• A61L2430/00Materials or treatment for tissue regeneration
    • A61L2430/12Materials or treatment for tissue regeneration for dental implants or prostheses
    • AHUMAN NECESSITIES
    • A61MEDICAL OR VETERINARY SCIENCE; HYGIENE
    • A61LMETHODS OR APPARATUS FOR STERILISING MATERIALS OR OBJECTS IN GENERAL; DISINFECTION, STERILISATION, OR DEODORISATION OF AIR; CHEMICAL ASPECTS OF BANDAGES, DRESSINGS, ABSORBENT PADS, OR SURGICAL ARTICLES; MATERIALS FOR BANDAGES, DRESSINGS, ABSORBENT PADS, OR SURGICAL ARTICLES
    • A61L2430/00Materials or treatment for tissue regeneration
    • A61L2430/34Materials or treatment for tissue regeneration for soft tissue reconstruction
    • CCHEMISTRY; METALLURGY
    • C12BIOCHEMISTRY; BEER; SPIRITS; WINE; VINEGAR; MICROBIOLOGY; ENZYMOLOGY; MUTATION OR GENETIC ENGINEERING
    • C12NMICROORGANISMS OR ENZYMES; COMPOSITIONS THEREOF; PROPAGATING, PRESERVING OR MAINTAINING MICROORGANISMS; MUTATION OR GENETIC ENGINEERING; CULTURE MEDIA
    • C12N2533/00Supports or coatings for cell culture, characterised by material
    • C12N2533/90Substrates of biological origin, e.g. extracellular matrix, decellularised tissue
    • C12N2533/92Amnion; Decellularised dermis or mucosa
    • CCHEMISTRY; METALLURGY
    • C12BIOCHEMISTRY; BEER; SPIRITS; WINE; VINEGAR; MICROBIOLOGY; ENZYMOLOGY; MUTATION OR GENETIC ENGINEERING
    • C12NMICROORGANISMS OR ENZYMES; COMPOSITIONS THEREOF; PROPAGATING, PRESERVING OR MAINTAINING MICROORGANISMS; MUTATION OR GENETIC ENGINEERING; CULTURE MEDIA
    • C12N2535/00Supports or coatings for cell culture characterised by topography
    • C12N2535/10Patterned coating

Abstract

In accordance with the present invention, an implant in which cells are arranged in a fine pattern that is available for immediate implantation and that does not need to be removed after implantation is provided. The present invention relates to a cell-containing sheet, which comprises cells and a support comprising a bioabsorbable material, in which the support has a cell adhesion protein-containing layer on the surface thereof and the cells form a pattern on the support.

Description

    BACKGROUND OF THE INVENTION
  • 1. Field of the Invention
  • The present invention relates to a cell-containing sheet that is useful as a medical implant, a method for producing the same, and a treatment method using the same.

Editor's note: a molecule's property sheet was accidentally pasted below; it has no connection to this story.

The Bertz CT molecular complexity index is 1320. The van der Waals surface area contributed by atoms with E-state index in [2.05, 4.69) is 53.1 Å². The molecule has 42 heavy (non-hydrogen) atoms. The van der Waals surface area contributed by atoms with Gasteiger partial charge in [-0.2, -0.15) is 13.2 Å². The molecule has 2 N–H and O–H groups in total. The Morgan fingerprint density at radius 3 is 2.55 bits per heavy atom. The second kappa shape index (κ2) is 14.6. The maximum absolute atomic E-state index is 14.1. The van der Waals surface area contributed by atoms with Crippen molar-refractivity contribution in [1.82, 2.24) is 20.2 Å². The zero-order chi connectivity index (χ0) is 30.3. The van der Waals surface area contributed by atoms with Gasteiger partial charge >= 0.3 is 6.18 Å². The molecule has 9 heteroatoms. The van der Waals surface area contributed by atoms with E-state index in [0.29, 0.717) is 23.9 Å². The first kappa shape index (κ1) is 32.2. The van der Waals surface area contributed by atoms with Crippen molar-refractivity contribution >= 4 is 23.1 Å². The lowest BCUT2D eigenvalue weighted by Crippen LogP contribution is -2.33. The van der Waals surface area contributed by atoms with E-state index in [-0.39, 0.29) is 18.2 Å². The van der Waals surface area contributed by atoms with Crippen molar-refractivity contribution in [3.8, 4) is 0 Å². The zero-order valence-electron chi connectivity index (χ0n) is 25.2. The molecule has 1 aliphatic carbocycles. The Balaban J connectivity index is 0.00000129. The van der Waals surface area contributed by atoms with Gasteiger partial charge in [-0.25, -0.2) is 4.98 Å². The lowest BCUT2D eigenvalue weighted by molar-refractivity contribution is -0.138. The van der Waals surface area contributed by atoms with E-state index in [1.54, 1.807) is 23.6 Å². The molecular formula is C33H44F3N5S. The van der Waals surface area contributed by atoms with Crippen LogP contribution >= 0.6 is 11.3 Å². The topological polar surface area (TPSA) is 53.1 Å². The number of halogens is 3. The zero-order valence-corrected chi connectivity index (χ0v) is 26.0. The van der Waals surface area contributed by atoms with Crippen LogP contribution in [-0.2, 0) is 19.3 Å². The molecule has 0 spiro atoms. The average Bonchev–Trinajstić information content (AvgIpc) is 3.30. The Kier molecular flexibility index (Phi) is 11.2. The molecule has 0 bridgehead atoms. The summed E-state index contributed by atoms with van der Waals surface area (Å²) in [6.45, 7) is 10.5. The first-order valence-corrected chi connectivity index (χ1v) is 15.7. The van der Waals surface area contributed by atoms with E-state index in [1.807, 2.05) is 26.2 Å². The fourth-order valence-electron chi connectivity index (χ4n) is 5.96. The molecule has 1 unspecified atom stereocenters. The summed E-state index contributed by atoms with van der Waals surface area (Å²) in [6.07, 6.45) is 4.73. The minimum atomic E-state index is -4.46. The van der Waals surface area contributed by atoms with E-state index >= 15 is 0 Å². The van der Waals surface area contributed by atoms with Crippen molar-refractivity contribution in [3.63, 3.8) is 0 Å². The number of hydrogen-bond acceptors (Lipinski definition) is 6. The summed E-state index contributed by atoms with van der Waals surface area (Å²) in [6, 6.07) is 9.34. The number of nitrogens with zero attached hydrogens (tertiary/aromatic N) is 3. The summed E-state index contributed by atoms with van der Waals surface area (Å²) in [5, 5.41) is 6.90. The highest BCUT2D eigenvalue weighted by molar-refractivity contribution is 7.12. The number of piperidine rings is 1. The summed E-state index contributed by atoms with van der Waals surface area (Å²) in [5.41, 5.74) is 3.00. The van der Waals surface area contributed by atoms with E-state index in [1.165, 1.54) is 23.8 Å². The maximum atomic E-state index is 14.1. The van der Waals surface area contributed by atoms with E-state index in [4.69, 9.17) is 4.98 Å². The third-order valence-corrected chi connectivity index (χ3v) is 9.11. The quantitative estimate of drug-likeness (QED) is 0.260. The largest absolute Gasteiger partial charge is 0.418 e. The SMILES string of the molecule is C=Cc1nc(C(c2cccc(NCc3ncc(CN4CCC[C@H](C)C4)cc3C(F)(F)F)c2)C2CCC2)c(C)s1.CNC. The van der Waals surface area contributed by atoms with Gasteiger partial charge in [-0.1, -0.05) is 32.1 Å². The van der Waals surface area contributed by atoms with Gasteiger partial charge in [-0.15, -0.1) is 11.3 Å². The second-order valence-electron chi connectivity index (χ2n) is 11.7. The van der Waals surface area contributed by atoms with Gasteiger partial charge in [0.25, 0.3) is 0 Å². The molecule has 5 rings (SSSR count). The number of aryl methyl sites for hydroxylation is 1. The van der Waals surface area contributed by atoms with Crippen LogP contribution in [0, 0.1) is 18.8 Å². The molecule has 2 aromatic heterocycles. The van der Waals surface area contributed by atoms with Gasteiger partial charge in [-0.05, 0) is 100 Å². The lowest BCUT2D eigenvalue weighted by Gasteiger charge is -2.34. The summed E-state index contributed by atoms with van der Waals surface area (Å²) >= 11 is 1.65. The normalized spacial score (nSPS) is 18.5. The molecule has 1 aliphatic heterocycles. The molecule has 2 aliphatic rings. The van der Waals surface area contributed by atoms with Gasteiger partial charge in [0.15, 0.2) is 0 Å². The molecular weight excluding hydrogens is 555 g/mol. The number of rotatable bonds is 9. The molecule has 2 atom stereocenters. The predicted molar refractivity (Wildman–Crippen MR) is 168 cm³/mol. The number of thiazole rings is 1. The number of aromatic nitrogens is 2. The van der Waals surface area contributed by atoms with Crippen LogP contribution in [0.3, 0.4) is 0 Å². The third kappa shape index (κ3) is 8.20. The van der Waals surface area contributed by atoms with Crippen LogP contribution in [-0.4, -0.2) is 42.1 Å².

• 2. Background Art
  • In recent years, a technology whereby artificial alternatives or organized culture cells are used for implantation has been under development and gaining attention. Representative examples of such alternatives or cells to be implanted include artificial skin, artificial blood vessels, and tissue composed of culture cells. In the case of artificial skin made of synthetic polymers, for example, rejection or the like might occur, therefore such skin is not preferable for implantation. Meanwhile, tissue composed of cultured cells is made by culturing and organizing cells of a patient. Thus, there is no concern about rejection when using such tissue in the patient himself/herself. Therefore, the tissue is preferable for implantation. Such tissue composed of cultured cells is produced by collecting cells from a patient and culturing the cells for the patient.
  • Many types of animal cells need to adhere to an object so as to proliferate, which is described as anchorage dependence. Thus, in vitro animal cells cannot live for a long period of time in a floating state. Therefore, in cell culture for producing the aforementioned tissue composed of cells, carriers, for example, a polymeric material such as modified polystyrene that has cell adhesiveness improved via surface treatment or culture dishes produced by uniformly applying a cell adhesion protein such as collagen or fibronectin to glass or a polymeric material have been used. Cells that have two-dimensionally adhered to such carriers are excellent in terms of capacity to be cultured; however, such cells are unlikely to be organized, in general. Thus, such cells lack their inherent functions. For instance, a study reported that the capacity of unorganized hepatocytes (cultured hepatocytes) to produce albumin is several times less than that of organized hepatocytes (liver spheroids).
  • Meanwhile, a technology has been reported whereby cultured cells are allowed to adhere to and are arranged only on minute areas on a substrate, resulting in enhanced cellular organization. In a method for arranging cultured cells, a substrate having surface patterns with different levels of ease of adhesion to cells is used, cells are cultured on the surface patterns, and the cultured cells are allowed to adhere exclusively to the surface patterns that have been processed in a manner such that cells can adhere thereto.
  • For instance, in JP Patent Publication (Kokai) No. 3-7576 A (1991), arrangement of cultured cells was attempted on a surface on which photosensitive hydrophilic polymers lacking or having cell adhesiveness were subjected to patterning via a photolithography method. Further, JP Patent Publication (Kokai) No. 5-176753 A (1993) discloses a substrate for cell culture on which patterns have been made using a substance such as collagen that influences cell adhesion ratio or cell form and a method for producing such substrate via photolithography. When cells are cultured on such substrate, many cells are allowed to adhere to the surface patterns formed with collagen and the like, resulting in implementation of cell patterning thereof.